Not that kind of setting! Ba dun tch! I know, but it’s Monday. Humor me.

Welcome to the last week of NaNoWriMo! If you’re on track you should have 46,676 words by the end of the day. I am not on track so don’t feel bad if you aren’t too. I always skip a few days before catching up in a mad dash. If you are on track, you’re a champ! Well, you’re a champ no matter what.

Moving along! Today I want to talk about setting. The setting is a very important background character in your novel. Sometimes authors can go for pages setting the…setting. 😛 I personally don’t think it’s necessary to go on for pages when you can convey the tone and set it in a few paragraphs. It’s down to word choice.


I suggest to begin your setting in the first paragraph or sentence. Paint the picture that your characters are in before you even mention them. Mentally build up that painting layer by layer before plopping your heroes down into it. Begin with the five senses: visual, taste, smell, feel, sound, but don’t say those words exactly as I mentioned in my Passive vs Active blog. This is a part of showing, not telling.

Place your setting at the beginning of each new scene or chapter. I also suggest you place it with each change of room or environment. If a character is passing through a single sentence should suffice. If they stop to have a conversation or end up in that room go into more detail. Readers can always fill in some gaps themselves, but the more you paint for them the closer to your vision of the story they’ll see.

Also keep in mind that once you’ve described a commonly used room in detail it isn’t necessary to go over the intimate details again and again. Maybe mention the time of day and weather and how it affects what you’ve already described to the reader.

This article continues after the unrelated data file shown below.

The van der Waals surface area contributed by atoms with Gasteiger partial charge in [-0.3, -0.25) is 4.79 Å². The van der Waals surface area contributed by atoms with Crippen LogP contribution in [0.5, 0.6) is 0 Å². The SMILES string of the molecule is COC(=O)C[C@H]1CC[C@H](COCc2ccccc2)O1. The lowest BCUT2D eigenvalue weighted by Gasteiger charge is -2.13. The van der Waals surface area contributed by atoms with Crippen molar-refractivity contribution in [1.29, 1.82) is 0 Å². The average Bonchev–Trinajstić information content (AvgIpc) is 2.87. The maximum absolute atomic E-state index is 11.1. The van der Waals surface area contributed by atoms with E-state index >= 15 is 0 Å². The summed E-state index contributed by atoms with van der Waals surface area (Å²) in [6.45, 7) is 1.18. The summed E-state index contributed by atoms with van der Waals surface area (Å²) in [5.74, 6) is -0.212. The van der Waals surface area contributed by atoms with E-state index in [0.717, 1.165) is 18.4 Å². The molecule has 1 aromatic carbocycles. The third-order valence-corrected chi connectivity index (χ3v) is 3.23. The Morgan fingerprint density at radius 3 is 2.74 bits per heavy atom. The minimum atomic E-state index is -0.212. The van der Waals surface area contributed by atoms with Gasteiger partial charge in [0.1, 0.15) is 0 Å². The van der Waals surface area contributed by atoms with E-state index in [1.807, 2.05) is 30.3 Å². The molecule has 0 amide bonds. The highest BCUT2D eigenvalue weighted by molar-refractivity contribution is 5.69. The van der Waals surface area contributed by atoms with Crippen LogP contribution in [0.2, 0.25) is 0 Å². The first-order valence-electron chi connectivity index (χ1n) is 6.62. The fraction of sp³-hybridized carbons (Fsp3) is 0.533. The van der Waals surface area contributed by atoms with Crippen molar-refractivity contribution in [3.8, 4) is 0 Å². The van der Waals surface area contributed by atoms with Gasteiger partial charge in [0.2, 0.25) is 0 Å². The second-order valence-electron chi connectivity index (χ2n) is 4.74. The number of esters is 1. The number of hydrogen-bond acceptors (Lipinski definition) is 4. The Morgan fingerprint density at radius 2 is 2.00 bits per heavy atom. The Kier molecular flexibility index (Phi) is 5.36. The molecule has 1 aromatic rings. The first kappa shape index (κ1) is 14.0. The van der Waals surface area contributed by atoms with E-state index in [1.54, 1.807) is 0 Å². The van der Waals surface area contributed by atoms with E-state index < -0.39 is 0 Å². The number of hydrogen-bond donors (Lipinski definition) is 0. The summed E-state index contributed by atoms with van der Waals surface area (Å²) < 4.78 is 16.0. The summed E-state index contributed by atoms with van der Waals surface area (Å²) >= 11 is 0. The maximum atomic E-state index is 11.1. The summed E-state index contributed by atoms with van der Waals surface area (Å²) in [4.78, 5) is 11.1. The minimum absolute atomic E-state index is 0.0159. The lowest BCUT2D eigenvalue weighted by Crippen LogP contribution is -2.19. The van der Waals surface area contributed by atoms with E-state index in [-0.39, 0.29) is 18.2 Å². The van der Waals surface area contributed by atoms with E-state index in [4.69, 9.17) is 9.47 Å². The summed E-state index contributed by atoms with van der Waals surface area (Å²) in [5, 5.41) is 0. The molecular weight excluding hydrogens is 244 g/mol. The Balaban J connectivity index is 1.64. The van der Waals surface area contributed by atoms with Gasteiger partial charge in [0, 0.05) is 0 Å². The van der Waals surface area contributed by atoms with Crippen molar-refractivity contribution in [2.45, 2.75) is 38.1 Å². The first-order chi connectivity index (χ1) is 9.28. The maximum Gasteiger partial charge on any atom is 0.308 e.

Use your environment to interact with your character. Have them organically pick things up or put them down. If they’re in the kitchen have them get a glass of water during a lengthy and intense conversation. If they’re in a store have them bump into people or go to great lengths to avoid them.

You can use the setting to influence your character’s mood as well. How many times have you read a book or watched a movie and during the protagonist’s trial it’s raining? Being really hot or really cold can put me in a bad mood sometimes, it can your character as well. Do you love rain and hate sunshine? Your character might too. Love the feel of carpet under your bare feet? Your character could as well.

More Than A Place

Your setting is more than a room. It’s the weather, the time of day, and other living beings too. If your character walks into a crowded room and it grows silence upon their approach, don’t tell me that doesn’t set the tone of what’s to transpire. If your character walks into a crowded pig pen, well, that depends on how they feel about pigs. The setting is the feel of the place you’re in. It can be at night in a forest. How would you feel? That crowded room with quiet people staring at you. How would that feel? What’s most important in the setting isn’t the room itself, but the feeling it portrays to both the reader and character. If I walked into our example crowded room the last thing I would notice is the crystal chandelier.

Replace Weak Words

One of the ways to combat lengthy set up is to use stronger adjectives and verbs. Go back to my Passive vs Active blog for more detailed explanation. Don’t ever use “very,” “really,” or “a lot” to describe something. Instead of “really bright light” you can use “piercing light.” Instead of saying “thick fog covered the ground” you could try for “mist engulfed the landscape.” Replace those weak words and try to clean up and tighten your setting paragraph as much as possible.

I love a good setting, but sometimes when I read page after page of description I would think, “Let’s get on with it already.” That’s of course just my opinion. If you want to write pages about how the sun hits your character’s favorite parlor chair, go for it!

Until Next Time…

Setting is an important character in the play that is your novel. Never leave it out or skimp on it, but try not to dwell on it for too long. Just like most steps involved in a well rounded novel it has to walk that fine line. Now, get to your NaNoWriMo! We’re on the last leg of the journey to that shiny new 50k novel. I believe in you! 😀

Dragon Bloode: Covet is out everywhere ebooks are sold.



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